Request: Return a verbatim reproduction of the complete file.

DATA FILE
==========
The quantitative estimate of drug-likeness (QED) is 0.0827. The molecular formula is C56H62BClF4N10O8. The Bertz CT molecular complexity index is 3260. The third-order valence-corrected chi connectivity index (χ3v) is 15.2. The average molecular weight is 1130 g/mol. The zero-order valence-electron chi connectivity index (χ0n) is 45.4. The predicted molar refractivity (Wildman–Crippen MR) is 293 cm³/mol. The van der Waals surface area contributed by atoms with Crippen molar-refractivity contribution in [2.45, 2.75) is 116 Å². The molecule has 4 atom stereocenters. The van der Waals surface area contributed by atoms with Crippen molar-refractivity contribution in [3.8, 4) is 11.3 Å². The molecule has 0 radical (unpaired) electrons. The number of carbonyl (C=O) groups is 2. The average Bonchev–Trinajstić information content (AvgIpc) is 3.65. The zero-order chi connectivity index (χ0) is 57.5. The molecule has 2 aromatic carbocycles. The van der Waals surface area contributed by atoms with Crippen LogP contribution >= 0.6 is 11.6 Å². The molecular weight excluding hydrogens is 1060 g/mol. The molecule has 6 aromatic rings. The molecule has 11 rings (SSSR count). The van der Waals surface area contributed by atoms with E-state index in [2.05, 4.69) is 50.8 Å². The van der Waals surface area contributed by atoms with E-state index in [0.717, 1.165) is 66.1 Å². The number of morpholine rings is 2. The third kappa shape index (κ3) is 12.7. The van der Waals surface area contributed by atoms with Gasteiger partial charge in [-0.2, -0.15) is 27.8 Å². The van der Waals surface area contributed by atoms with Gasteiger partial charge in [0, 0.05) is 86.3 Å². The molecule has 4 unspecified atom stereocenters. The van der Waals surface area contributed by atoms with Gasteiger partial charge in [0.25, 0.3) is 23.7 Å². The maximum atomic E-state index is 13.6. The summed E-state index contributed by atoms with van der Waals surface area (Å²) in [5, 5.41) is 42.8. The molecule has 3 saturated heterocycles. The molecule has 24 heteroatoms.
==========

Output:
The quantitative estimate of drug-likeness (QED) is 0.0827. The molecular formula is C56H62BClF4N10O8. The Bertz CT molecular complexity index is 3260. The third-order valence-corrected chi connectivity index (χ3v) is 15.2. The average molecular weight is 1130 g/mol. The zero-order valence-electron chi connectivity index (χ0n) is 45.4. The predicted molar refractivity (Wildman–Crippen MR) is 293 cm³/mol. The van der Waals surface area contributed by atoms with Crippen molar-refractivity contribution in [2.45, 2.75) is 116 Å². The molecule has 4 atom stereocenters. The van der Waals surface area contributed by atoms with Crippen molar-refractivity contribution in [3.8, 4) is 11.3 Å². The molecule has 0 radical (unpaired) electrons. The number of carbonyl (C=O) groups is 2. The average Bonchev–Trinajstić information content (AvgIpc) is 3.65. The zero-order chi connectivity index (χ0) is 57.5. The molecule has 2 aromatic carbocycles. The van der Waals surface area contributed by atoms with Crippen LogP contribution >= 0.6 is 11.6 Å². The molecular weight excluding hydrogens is 1060 g/mol. The molecule has 6 aromatic rings. The molecule has 11 rings (SSSR count). The van der Waals surface area contributed by atoms with E-state index in [2.05, 4.69) is 50.8 Å². The van der Waals surface area contributed by atoms with E-state index in [0.717, 1.165) is 66.1 Å². The number of morpholine rings is 2. The third kappa shape index (κ3) is 12.7. The van der Waals surface area contributed by atoms with Gasteiger partial charge in [-0.2, -0.15) is 27.8 Å². The van der Waals surface area contributed by atoms with Gasteiger partial charge in [0, 0.05) is 86.3 Å². The molecule has 4 unspecified atom stereocenters. The van der Waals surface area contributed by atoms with Gasteiger partial charge in [0.25, 0.3) is 23.7 Å². The maximum atomic E-state index is 13.6. The summed E-state index contributed by atoms with van der Waals surface area (Å²) in [5, 5.41) is 42.8. The molecule has 3 saturated heterocycles. The molecule has 24 heteroatoms.